Both the Jerusalem Post and Politico wrote stories about Obama asking lawmakers to alleviate sanctions on Iran. While both were relatively fair and balanced about the political facts, JPost cited protests of Iranian Jews in Tehran because the newspaper's audience is mostly American Jews, even though the protests were more or less irrelevant to the story. Additionally, JPost's story was much longer, perhaps the issue is highly sensitive to the country. It used more key words about Israel and nuclear weapons to frame the context of the story than Politico did.
In terms of experts, the quotes were all from American officials in both articles. However, because the "nugget of news" in this story is primarily America's actions and decisions on sanctions for Iran, opinions of Iranians may be irrelevant to the story itself.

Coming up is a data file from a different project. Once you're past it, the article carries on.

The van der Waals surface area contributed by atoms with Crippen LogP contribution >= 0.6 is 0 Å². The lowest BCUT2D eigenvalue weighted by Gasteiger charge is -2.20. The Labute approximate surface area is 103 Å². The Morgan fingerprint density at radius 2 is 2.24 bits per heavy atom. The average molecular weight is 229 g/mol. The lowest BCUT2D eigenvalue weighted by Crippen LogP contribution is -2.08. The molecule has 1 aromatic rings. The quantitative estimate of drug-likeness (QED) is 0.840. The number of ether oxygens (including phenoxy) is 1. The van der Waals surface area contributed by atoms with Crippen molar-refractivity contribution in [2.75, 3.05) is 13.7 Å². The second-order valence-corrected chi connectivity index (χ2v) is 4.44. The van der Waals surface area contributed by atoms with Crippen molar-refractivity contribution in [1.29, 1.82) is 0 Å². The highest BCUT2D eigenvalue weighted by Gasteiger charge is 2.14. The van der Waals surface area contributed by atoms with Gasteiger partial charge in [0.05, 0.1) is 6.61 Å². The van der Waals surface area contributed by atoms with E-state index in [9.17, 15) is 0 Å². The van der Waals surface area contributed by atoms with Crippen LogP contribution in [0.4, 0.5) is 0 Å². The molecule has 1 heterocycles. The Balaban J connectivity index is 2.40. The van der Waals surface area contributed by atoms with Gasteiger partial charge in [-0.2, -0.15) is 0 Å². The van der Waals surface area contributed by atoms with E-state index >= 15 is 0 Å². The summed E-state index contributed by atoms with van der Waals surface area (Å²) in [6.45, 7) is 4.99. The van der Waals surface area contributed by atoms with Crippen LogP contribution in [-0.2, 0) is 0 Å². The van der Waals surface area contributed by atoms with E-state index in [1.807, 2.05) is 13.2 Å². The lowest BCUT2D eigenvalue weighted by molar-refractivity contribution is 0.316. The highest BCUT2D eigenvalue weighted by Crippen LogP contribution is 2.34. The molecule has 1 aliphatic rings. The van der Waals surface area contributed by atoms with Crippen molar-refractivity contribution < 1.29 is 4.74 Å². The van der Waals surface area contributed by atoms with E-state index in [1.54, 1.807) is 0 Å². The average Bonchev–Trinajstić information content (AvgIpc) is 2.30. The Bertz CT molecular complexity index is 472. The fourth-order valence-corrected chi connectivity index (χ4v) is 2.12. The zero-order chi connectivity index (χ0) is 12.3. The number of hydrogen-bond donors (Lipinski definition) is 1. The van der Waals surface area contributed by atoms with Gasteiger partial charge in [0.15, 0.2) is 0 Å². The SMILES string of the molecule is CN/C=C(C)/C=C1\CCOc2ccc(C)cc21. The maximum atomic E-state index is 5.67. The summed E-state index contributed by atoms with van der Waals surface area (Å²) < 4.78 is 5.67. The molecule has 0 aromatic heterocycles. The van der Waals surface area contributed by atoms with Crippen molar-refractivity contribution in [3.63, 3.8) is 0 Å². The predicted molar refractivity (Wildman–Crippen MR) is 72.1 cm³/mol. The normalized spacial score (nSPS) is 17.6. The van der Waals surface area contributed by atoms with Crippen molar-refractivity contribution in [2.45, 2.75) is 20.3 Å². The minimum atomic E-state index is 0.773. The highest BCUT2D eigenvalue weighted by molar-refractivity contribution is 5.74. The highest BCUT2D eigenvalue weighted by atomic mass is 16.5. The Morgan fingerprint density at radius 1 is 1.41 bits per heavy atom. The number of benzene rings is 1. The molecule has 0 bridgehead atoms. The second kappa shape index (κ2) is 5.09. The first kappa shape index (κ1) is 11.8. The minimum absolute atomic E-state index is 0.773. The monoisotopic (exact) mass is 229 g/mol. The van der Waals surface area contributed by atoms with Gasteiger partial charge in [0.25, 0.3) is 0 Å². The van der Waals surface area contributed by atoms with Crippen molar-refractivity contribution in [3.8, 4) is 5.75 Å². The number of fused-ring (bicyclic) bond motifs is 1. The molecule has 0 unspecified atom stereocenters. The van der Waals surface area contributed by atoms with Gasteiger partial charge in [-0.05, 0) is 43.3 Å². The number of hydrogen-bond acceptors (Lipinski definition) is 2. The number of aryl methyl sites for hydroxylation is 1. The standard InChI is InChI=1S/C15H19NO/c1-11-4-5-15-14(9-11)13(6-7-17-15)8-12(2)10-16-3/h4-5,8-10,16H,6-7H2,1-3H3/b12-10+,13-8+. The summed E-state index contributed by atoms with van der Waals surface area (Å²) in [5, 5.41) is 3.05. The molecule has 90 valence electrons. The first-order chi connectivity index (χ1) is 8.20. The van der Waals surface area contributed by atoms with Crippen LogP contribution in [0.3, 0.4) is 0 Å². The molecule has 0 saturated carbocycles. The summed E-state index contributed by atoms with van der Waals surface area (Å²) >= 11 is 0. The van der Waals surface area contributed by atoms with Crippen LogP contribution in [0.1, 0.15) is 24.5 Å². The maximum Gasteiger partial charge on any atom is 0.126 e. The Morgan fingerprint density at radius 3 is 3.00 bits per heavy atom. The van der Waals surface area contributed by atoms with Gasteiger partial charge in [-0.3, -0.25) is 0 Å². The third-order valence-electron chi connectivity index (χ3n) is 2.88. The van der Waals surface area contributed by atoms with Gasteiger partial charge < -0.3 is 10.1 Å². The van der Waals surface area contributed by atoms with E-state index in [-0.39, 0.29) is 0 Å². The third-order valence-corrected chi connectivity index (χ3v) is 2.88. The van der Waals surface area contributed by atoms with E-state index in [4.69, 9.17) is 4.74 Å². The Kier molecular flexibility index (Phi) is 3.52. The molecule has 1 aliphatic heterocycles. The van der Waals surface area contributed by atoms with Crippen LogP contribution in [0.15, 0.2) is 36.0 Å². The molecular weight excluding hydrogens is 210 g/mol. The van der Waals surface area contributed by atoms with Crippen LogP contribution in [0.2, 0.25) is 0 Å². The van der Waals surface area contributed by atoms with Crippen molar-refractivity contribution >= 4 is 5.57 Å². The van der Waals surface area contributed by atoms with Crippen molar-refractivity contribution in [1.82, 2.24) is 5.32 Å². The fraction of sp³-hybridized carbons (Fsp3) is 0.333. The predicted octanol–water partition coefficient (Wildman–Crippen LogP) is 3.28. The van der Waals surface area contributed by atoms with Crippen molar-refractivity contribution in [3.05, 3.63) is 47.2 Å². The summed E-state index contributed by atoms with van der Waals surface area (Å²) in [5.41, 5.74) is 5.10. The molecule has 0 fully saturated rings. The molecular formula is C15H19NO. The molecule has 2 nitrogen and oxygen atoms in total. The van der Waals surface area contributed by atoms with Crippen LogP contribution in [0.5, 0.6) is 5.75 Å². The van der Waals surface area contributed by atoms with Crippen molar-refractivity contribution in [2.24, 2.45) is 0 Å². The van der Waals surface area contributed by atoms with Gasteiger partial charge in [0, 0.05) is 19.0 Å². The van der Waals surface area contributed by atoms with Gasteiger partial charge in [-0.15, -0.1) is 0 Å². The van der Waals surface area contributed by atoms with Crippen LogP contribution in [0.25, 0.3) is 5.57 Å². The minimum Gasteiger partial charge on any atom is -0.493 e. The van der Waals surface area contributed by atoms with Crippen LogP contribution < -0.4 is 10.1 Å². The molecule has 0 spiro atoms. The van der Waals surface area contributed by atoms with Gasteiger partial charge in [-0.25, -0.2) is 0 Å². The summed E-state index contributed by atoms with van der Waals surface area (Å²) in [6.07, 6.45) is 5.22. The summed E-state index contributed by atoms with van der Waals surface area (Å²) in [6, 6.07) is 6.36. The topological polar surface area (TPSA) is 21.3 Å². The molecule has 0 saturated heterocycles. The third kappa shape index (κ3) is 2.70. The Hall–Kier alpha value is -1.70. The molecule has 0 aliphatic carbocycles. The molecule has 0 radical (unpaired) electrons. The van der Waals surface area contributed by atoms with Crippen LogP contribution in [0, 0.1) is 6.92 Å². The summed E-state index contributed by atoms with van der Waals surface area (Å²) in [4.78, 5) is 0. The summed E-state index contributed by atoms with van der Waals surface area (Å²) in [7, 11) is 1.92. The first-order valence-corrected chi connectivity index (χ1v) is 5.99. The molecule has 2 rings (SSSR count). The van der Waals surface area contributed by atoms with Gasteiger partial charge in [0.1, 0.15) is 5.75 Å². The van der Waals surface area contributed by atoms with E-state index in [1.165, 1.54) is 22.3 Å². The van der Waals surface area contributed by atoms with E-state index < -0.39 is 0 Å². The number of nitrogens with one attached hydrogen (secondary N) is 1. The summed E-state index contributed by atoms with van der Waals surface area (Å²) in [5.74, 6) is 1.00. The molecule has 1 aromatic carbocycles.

The stories cater to different audiences. Jews or people concerned about Israel's future and welfare may choose to read the story on JPost and gain more background, and average Americans may choose to read the story on Politico to get a brief background. Neither is more trustworthy; it just depends on the type of news the reader wants.